Published on Adoption.com 9/14/15
Adoption coercion is when there is any type of pressure, withholding of information or services, or purposeful manipulation that results in her choosing to place her child for adoption.
Coercion in adoption takes away a woman’s right and ability to make a decision. There are adoption coercion laws in place to protect women when placing their child for adoption, but they vary from state to state. But regardless of the laws of your state, an ethical adoption will ensure that the mother is placing the child on her own accord and without any form of coercion. You may have to do extra research to ensure you are working with an adoption professional who will act not only legally, but ethically as well.
Now you are probably wondering what classifies as coercion. Maybe you are even feeling slightly panicked, wondering if anything was done in your adoption to make your child’s birth mother feel like she didn’t have a choice in her placement. Rest assured that everyone makes plenty of unintentional errors; rather than pointing fingers, the purpose of this article is to educate those pursuing adoption and shape the industry to a better standard moving forward.
As adoptive parents we need to recognize the signs of coercion and stand up for expectant parents who are considering adoption placement.
To read more about adoption coercion and how to avoid participating in adoption coercion, read the rest of the article at adoption.com.
Published 5/26/15 on adoption.com
Are you hoping to grow your family through adoption? You have decided to adopt, but now what? Where does a person start? It can be overwhelming, but very exciting! There are many different avenues for adoption, the three main categories being private domestic adoption; international adoption; and public/foster adoption. Determining which of these routes is best suited for you and your family is the first place to start. Once you have determined the type of adoption you wish to pursue, there are a few tips that will help you get things moving.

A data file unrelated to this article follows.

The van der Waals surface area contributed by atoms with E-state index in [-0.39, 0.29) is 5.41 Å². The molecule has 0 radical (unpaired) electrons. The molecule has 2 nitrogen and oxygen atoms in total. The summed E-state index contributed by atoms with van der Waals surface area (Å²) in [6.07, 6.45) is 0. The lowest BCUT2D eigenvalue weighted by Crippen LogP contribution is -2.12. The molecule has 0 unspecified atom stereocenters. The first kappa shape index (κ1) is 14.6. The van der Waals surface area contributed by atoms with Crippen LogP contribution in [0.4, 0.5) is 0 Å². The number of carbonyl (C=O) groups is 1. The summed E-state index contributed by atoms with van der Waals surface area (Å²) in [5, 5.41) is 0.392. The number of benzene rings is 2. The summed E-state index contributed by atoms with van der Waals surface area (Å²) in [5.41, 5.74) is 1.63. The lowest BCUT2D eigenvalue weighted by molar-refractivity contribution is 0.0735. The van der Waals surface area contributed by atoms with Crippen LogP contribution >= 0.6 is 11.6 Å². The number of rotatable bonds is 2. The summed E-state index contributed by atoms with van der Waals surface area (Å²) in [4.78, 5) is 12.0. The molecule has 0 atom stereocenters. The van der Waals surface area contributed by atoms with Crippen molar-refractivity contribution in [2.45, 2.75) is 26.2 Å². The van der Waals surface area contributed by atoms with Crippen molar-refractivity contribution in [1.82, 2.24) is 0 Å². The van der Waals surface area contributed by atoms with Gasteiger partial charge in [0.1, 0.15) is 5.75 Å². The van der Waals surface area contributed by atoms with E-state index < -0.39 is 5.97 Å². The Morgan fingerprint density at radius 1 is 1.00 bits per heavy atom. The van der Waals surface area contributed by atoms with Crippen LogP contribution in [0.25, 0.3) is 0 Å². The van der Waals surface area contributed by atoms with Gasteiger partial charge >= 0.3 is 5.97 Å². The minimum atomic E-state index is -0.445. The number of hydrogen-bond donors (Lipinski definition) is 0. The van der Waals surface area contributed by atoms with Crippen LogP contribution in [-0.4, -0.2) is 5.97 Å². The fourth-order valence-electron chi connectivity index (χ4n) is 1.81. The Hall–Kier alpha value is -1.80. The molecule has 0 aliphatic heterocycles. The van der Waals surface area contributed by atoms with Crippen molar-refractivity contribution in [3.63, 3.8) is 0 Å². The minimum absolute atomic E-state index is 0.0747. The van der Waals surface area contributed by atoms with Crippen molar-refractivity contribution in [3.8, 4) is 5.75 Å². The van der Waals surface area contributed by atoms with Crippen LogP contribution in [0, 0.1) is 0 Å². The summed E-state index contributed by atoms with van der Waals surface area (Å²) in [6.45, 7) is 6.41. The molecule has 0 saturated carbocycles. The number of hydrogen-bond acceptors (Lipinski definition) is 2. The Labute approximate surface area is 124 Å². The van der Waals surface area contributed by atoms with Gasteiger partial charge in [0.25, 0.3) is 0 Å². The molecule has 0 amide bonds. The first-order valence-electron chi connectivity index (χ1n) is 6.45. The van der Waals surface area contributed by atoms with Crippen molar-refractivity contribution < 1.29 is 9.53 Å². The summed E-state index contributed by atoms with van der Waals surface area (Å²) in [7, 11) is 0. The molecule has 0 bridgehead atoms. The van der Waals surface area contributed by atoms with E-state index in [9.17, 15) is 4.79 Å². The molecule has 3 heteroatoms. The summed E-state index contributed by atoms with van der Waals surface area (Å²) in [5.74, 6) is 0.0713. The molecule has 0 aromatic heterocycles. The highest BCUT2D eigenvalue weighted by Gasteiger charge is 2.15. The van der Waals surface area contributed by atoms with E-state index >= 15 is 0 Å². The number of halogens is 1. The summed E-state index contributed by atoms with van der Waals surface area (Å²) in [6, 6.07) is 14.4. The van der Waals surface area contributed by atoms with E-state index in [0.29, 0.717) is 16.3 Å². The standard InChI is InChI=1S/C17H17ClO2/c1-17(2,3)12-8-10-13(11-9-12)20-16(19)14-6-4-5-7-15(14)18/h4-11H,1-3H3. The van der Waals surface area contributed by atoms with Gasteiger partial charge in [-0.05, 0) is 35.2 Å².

Follow through to adoption.com to read more about each category and other areas you will want to consider while you select the right type of adoption for your family.
Published 5/11/15 on adoption.com Choosing to place your child for adoption is an enormous decision that you surely won’t take lightly. Are you considering making an adoption plan? If you are, these ten tips will help you select the right adoption agency for you. Having a good agency to work with will help your journey go a lot smoother. Emotional support as well as help along the way and in the future is a vital part of the process. Are you considering making an adoption plan?
Read this list of things to ask an adoption agency before committing to them. Follow the link to adoption.com for more information.
Learning about adoption was overwhelming for me. You are not alone in feeling that way! We contacted at least half a dozen agencies and read countless articles online trying to figure out where to start and what to expect. We were not only in distress about how long we had been trying for a baby, but then we learned that we could have anywhere from three months to several years on the waiting list for an adopted baby too. Then factor in the enormous price tag associated with agency adoption and we were dazed. As we began to verbalize we were considering adoption to others; we got all kinds of input. Some of it was amazing and helpful. Others only shared horror stories of adoptions gone wrong or questions of why we weren’t doing IVF like their friend, sister, cousin, neighbor did. We had to take some time and process this. Was it really what we wanted?
Fast forward several months of just setting all the agencies paperwork aside and living life… we hopped back on the train to adoption and settled down and found the right agency for us. But how do you pick the right agency for you? The agency we picked was a small agency located in Ohio that only dealt with Ohio birth mothers and Ohio adoptive families. Their cost was much lower than the national agencies and they had high placement rates with a wait time that averaged 18 months. They were very upfront about their outlooks and what we could expect. They made us feel like we COULD do this and we WOULD be parents again.